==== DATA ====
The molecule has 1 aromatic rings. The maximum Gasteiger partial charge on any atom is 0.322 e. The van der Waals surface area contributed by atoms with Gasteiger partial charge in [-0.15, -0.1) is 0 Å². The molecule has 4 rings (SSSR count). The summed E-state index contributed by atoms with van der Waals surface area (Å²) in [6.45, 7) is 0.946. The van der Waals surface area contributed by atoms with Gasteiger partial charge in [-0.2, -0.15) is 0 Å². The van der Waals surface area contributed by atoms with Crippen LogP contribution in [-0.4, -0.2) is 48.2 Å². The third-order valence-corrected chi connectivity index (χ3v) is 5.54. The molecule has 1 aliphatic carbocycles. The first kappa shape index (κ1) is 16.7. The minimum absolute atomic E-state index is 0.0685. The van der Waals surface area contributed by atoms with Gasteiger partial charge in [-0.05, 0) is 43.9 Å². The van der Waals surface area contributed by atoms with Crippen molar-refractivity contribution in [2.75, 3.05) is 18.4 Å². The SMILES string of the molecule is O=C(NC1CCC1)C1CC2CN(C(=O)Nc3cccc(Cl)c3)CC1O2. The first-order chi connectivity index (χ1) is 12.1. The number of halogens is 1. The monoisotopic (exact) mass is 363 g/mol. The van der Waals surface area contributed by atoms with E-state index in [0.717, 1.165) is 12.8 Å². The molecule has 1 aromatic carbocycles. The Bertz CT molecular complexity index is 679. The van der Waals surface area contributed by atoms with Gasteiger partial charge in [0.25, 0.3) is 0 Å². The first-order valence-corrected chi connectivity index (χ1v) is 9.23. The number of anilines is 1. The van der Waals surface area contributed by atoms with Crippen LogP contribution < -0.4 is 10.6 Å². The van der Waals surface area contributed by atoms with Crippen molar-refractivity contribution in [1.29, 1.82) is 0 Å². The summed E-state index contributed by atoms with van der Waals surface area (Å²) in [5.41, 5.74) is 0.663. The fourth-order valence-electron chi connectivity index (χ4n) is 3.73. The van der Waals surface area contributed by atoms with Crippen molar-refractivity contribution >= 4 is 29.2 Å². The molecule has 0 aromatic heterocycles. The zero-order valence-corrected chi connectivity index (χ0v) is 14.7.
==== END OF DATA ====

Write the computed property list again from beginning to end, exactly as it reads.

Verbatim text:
The molecule has 1 aromatic rings. The maximum Gasteiger partial charge on any atom is 0.322 e. The van der Waals surface area contributed by atoms with Gasteiger partial charge in [-0.15, -0.1) is 0 Å². The molecule has 4 rings (SSSR count). The summed E-state index contributed by atoms with van der Waals surface area (Å²) in [6.45, 7) is 0.946. The van der Waals surface area contributed by atoms with Gasteiger partial charge in [-0.2, -0.15) is 0 Å². The van der Waals surface area contributed by atoms with Crippen LogP contribution in [-0.4, -0.2) is 48.2 Å². The third-order valence-corrected chi connectivity index (χ3v) is 5.54. The molecule has 1 aliphatic carbocycles. The first kappa shape index (κ1) is 16.7. The minimum absolute atomic E-state index is 0.0685. The van der Waals surface area contributed by atoms with Gasteiger partial charge in [-0.05, 0) is 43.9 Å². The van der Waals surface area contributed by atoms with Crippen molar-refractivity contribution in [2.75, 3.05) is 18.4 Å². The SMILES string of the molecule is O=C(NC1CCC1)C1CC2CN(C(=O)Nc3cccc(Cl)c3)CC1O2. The first-order chi connectivity index (χ1) is 12.1. The number of halogens is 1. The monoisotopic (exact) mass is 363 g/mol. The van der Waals surface area contributed by atoms with E-state index in [0.717, 1.165) is 12.8 Å². The molecule has 1 aromatic carbocycles. The Bertz CT molecular complexity index is 679. The van der Waals surface area contributed by atoms with Gasteiger partial charge in [0.25, 0.3) is 0 Å². The first-order valence-corrected chi connectivity index (χ1v) is 9.23. The number of anilines is 1. The van der Waals surface area contributed by atoms with Crippen LogP contribution < -0.4 is 10.6 Å². The van der Waals surface area contributed by atoms with Crippen molar-refractivity contribution in [1.29, 1.82) is 0 Å². The summed E-state index contributed by atoms with van der Waals surface area (Å²) in [5.41, 5.74) is 0.663. The fourth-order valence-electron chi connectivity index (χ4n) is 3.73. The van der Waals surface area contributed by atoms with Crippen molar-refractivity contribution >= 4 is 29.2 Å². The molecule has 0 aromatic heterocycles. The zero-order valence-corrected chi connectivity index (χ0v) is 14.7.